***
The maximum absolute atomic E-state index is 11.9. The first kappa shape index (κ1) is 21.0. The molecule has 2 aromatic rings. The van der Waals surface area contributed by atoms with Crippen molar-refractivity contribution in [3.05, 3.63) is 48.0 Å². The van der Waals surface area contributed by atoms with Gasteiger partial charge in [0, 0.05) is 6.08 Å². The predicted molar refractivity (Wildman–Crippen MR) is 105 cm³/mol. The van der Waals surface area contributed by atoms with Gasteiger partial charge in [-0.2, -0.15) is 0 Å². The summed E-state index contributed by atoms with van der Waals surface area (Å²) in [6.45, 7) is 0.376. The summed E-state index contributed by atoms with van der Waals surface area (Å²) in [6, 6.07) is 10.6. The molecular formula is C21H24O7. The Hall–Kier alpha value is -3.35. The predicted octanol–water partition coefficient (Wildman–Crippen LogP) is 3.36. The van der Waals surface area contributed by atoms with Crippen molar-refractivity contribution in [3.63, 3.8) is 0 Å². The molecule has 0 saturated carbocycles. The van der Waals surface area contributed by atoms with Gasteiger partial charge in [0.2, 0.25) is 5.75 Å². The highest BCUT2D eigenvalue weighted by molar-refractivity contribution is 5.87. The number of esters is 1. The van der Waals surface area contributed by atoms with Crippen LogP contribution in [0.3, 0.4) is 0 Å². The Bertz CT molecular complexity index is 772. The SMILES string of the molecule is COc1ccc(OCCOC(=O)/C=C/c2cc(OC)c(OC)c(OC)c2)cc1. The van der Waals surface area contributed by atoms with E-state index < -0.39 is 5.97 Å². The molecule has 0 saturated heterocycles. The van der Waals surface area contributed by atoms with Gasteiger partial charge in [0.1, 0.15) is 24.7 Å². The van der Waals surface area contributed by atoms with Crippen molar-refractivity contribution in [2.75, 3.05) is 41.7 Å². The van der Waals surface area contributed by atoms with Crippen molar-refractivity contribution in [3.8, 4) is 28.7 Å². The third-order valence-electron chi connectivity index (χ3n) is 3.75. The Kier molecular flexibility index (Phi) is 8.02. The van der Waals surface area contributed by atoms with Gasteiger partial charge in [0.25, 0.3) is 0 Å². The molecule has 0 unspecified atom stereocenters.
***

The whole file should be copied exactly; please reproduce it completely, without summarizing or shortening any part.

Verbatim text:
The maximum absolute atomic E-state index is 11.9. The first kappa shape index (κ1) is 21.0. The molecule has 2 aromatic rings. The van der Waals surface area contributed by atoms with Crippen molar-refractivity contribution in [3.05, 3.63) is 48.0 Å². The van der Waals surface area contributed by atoms with Gasteiger partial charge in [0, 0.05) is 6.08 Å². The predicted molar refractivity (Wildman–Crippen MR) is 105 cm³/mol. The van der Waals surface area contributed by atoms with Gasteiger partial charge in [-0.2, -0.15) is 0 Å². The summed E-state index contributed by atoms with van der Waals surface area (Å²) in [6.45, 7) is 0.376. The summed E-state index contributed by atoms with van der Waals surface area (Å²) in [6, 6.07) is 10.6. The molecular formula is C21H24O7. The Hall–Kier alpha value is -3.35. The predicted octanol–water partition coefficient (Wildman–Crippen LogP) is 3.36. The van der Waals surface area contributed by atoms with Crippen molar-refractivity contribution in [3.63, 3.8) is 0 Å². The molecule has 0 saturated carbocycles. The van der Waals surface area contributed by atoms with Gasteiger partial charge in [0.2, 0.25) is 5.75 Å². The highest BCUT2D eigenvalue weighted by molar-refractivity contribution is 5.87. The number of esters is 1. The van der Waals surface area contributed by atoms with Crippen LogP contribution in [0.3, 0.4) is 0 Å². The Bertz CT molecular complexity index is 772. The SMILES string of the molecule is COc1ccc(OCCOC(=O)/C=C/c2cc(OC)c(OC)c(OC)c2)cc1. The van der Waals surface area contributed by atoms with E-state index < -0.39 is 5.97 Å². The molecule has 0 saturated heterocycles. The van der Waals surface area contributed by atoms with Gasteiger partial charge in [0.1, 0.15) is 24.7 Å². The van der Waals surface area contributed by atoms with Crippen molar-refractivity contribution in [2.75, 3.05) is 41.7 Å². The van der Waals surface area contributed by atoms with Crippen molar-refractivity contribution in [3.8, 4) is 28.7 Å². The third-order valence-electron chi connectivity index (χ3n) is 3.75. The Kier molecular flexibility index (Phi) is 8.02. The van der Waals surface area contributed by atoms with Gasteiger partial charge in [0.25, 0.3) is 0 Å². The molecule has 0 unspecified atom stereocenters.